We are featuring 100 artifacts to celebrate the 100th anniversary of the National Park Service by sharing monthly Top10 lists!
The park museum collection contains over 1.2 million artifacts. Among this large group of American treasures, there are rare artifacts not known to exist in another museum collection. Objects also require constant monitoring and preventative conservation (cleaning and environmental management). A few of the artifacts featured in this list are considered “endangered” because they require conservation to repair and stabilize active deterioration. As we prepare some of the endangered artifacts for conservation treatment, we are able to share “before treatment” images here with you!
#1: John Wager Jr. Painting, ca. 1790
John Wager, Jr. was the great-nephew of Robert Harper, founder of Harpers Ferry. Wager was born in Phila., Pa., Sept. 23, 1772, and he died at the Harper House on Oct. 22, 1812. He was a son of John Wager and Sarah Harper Wager, a niece of Robert Harper. He was survived by his wife Catherine and four children.
Our research on this type of painting indicates that it is very likely Catherine, his wife, had a matching profile portrait painting commissioned. In order to interpret this possibility, Museum Management Program intern Caitlin poses in profile to exhibit a “double” portrait.
The painting’s ca. 1790 date is determined by the approximate age of the subject. Though the painting is unsigned, it’s attributed to John Fredrick Kemmelmeyer, itinerant portrait painter working the Baltimore/Philadelphia circuit ca.1800. In 1925, this portrait was presented to the Women's Club of Harpers Ferry by Mrs. Bessie Schilling Dunlap, great- granddaughter of John Wager Jr. The park acquired it in 1998.
This painting is the only image, we are aware of, of a closely related Robert Harper descendent. It is quite possible that John Wager, Jr. resembles his great uncle Robert Harper. John Wager, Jr. and his siblings were largely responsible for the continued progress and development of the historic Lower Town area of Harpers Ferry that the National Park interprets today.
Object Details: Catalog #HAFE 168578
#2: Pattern Model 1841 Rifle
The Armory only originally made two pattern/prototype Model 1841 Rifles, and one of them would have been sent to the Springfield Armory. We are proud to feature this beautiful and rare firearm, also known as the “Mississippi Rifle.” The images showcase the detail and craftsmanship of the pattern firearm. Pattern arms, along with measuring gauges and machinery upgrade designs, were sent to other armories and contract gunsmiths so they produce weapons, or weapon parts, for the government. Eli Whitney and Samuel Colt are two recognizable gunsmiths who made money by taking government arms contracts.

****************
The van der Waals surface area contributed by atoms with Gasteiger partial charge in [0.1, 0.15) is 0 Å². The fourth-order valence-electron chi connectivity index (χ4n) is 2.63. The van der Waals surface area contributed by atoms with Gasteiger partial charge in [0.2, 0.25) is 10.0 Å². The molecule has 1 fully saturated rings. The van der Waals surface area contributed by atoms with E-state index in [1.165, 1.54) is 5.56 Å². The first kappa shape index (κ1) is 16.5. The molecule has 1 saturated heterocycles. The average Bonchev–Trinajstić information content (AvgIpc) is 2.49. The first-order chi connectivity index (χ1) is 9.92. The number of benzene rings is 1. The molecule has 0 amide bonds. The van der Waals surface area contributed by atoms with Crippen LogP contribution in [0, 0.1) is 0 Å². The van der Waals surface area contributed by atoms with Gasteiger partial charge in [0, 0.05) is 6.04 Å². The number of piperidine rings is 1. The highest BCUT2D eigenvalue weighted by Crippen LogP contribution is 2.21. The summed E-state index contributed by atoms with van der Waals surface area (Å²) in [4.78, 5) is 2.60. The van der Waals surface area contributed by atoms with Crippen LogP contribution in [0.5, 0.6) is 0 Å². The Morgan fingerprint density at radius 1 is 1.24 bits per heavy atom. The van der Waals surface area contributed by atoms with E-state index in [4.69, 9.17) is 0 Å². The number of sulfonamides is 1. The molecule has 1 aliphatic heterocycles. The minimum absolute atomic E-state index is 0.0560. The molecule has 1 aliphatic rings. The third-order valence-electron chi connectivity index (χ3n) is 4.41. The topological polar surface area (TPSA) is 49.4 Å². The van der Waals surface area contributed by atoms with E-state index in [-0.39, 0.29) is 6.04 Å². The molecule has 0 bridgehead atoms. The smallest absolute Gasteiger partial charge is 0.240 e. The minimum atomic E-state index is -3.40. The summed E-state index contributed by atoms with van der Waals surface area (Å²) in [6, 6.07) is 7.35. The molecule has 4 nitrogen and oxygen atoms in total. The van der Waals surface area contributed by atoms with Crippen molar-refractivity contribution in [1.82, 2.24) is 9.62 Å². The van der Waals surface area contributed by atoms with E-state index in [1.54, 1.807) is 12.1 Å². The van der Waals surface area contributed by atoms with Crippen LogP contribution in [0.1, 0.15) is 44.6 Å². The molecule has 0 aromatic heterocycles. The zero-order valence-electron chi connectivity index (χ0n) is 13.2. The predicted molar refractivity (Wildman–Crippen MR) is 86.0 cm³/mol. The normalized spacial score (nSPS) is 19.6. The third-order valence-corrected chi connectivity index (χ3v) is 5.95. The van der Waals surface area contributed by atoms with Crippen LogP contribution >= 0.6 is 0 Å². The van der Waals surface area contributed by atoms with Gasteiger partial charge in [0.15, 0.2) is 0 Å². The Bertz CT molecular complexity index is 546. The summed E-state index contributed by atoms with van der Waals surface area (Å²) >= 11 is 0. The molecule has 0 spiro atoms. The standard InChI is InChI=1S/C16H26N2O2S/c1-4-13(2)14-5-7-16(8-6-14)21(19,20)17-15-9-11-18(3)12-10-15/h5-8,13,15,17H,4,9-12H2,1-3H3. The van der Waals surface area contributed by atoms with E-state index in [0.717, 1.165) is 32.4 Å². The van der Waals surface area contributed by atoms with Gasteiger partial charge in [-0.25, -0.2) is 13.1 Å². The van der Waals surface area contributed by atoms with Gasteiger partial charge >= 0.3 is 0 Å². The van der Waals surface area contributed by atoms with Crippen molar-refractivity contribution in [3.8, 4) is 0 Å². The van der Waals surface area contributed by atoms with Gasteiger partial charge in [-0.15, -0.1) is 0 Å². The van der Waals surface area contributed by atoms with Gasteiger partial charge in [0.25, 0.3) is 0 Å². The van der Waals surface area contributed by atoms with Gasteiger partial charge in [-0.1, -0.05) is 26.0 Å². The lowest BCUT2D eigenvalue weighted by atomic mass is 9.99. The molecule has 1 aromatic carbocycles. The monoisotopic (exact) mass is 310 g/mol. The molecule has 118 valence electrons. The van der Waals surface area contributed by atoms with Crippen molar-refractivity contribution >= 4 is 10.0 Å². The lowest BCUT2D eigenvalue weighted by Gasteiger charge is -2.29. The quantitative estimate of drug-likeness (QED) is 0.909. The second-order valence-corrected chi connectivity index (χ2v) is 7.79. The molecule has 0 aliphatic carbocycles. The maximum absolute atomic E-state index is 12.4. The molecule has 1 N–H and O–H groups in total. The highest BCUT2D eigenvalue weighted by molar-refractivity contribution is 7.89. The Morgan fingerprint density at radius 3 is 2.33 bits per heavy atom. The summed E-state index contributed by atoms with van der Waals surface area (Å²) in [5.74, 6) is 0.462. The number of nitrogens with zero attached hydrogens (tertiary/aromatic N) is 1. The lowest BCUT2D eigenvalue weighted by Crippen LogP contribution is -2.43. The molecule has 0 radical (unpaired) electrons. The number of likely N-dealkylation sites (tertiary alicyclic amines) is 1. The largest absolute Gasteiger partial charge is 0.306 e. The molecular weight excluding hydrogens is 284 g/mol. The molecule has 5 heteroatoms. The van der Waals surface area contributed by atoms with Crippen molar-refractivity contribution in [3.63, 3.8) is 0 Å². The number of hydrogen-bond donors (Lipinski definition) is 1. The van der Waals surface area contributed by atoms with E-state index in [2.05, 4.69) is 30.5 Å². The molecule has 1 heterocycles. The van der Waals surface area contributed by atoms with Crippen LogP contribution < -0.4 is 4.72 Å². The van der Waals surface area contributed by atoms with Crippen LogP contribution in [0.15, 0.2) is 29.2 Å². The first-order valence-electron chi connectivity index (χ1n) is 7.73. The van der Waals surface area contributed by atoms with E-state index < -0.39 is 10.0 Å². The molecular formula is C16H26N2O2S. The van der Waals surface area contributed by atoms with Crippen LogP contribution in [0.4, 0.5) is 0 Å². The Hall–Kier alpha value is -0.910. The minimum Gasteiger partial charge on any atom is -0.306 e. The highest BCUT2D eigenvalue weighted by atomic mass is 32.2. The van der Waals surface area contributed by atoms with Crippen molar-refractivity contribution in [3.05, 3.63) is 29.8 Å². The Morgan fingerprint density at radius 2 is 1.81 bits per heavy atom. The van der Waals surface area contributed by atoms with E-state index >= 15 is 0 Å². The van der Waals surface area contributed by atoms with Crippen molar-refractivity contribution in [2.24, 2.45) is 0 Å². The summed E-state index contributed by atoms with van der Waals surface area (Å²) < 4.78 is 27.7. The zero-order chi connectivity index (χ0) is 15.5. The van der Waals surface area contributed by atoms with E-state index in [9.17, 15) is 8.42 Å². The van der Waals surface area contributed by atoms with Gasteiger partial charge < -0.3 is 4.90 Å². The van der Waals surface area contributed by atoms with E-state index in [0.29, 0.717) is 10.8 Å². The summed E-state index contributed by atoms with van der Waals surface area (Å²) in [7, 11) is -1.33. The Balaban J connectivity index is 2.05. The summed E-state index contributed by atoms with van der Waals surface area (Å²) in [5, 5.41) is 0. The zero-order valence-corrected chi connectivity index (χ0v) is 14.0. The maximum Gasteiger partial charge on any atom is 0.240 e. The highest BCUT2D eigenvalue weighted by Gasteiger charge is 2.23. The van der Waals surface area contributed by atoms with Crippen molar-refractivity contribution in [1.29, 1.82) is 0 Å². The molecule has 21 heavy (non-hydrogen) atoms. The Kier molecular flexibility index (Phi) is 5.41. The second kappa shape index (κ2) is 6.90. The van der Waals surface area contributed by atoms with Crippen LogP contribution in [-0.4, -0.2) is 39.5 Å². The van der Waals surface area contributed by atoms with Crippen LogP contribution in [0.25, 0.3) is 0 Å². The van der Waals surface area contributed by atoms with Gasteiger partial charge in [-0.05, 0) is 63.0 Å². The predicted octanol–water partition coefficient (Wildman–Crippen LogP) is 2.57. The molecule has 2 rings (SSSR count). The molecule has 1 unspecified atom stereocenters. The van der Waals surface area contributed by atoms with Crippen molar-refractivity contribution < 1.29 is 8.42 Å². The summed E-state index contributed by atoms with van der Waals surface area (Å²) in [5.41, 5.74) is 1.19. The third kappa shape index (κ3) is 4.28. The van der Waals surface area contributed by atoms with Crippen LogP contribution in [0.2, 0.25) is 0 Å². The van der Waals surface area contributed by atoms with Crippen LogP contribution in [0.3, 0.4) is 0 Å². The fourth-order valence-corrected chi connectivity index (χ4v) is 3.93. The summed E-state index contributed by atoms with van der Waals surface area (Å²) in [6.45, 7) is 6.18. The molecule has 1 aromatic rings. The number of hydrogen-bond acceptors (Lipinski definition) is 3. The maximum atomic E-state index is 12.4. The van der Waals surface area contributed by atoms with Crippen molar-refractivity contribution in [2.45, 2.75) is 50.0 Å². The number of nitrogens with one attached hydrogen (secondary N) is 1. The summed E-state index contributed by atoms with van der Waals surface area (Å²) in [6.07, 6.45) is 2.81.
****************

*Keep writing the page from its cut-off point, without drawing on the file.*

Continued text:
Object Details: Catalog #HAFE 7428
#3: Theodore Roosevelt Bust
In this National Park Service Centennial year, we honor founders of the Park system. Teddy Roosevelt is considered the most recognized public figure associated with the early American conservation of public lands movement, which is at the heart of the National Park Service idea. This bust is believed to be a class gift, given by Storer College students to their beloved school (we’re researching which year the bust was received by Storer College). It’s inscribed with the year “1919,“ and the signature of the original sculptor, Bryant Baker, a famous freemason and sculptor from London who emigrated to America. We’re preparing the bust for conservation treatment to repair plaster cracks and surface paint loss.
Object Details: Catalog #HAFE 9550
#4: U.S. Signal Corps Camp on Maryland Heights, 1864
On top of Maryland Heights in 1864, a group of soldiers rested, cooked meals, built a swing, listened to music, read, tended to their horses, and visited with some ladies. This rare charcoal drawing is believed to be signal corps detachment of the department of the Susquehanna, which was stationed on Maryland Heights between June 29 and August 10, 1864.
For more information and images of the Signal Corps members stationed at Harpers Ferry in 1864, check out our museum collection feature.
Object Details: Catalog #HAFE 12689
#5: Frederick Roeder’s Bundt Pan
Frederick Roeder operated a bakery in Harpers Ferry, filling the air with sweet goodness until he was fatally shot at the start of the Civil War. In fact, he was the first Harpers Ferry civilian casualty in 1861. Citizens mourned the loss of their dear neighbor, who regularly advertised his confectionary delights. Today, you can see our confectionary exhibit in the park to get a ‘taste’ of what the shop looked like.
One of Roeder’s ancestors donated some family treasures to the park museum collection, including this cast iron bundt cake pan. Family lore claims that he brought it over on the boat when he emigrated from Germany to America. We’re investigating the concept of 3D scanning this mold, so we can make an accurate edible replica of the very cake Mr. Roeder baked in his homeland!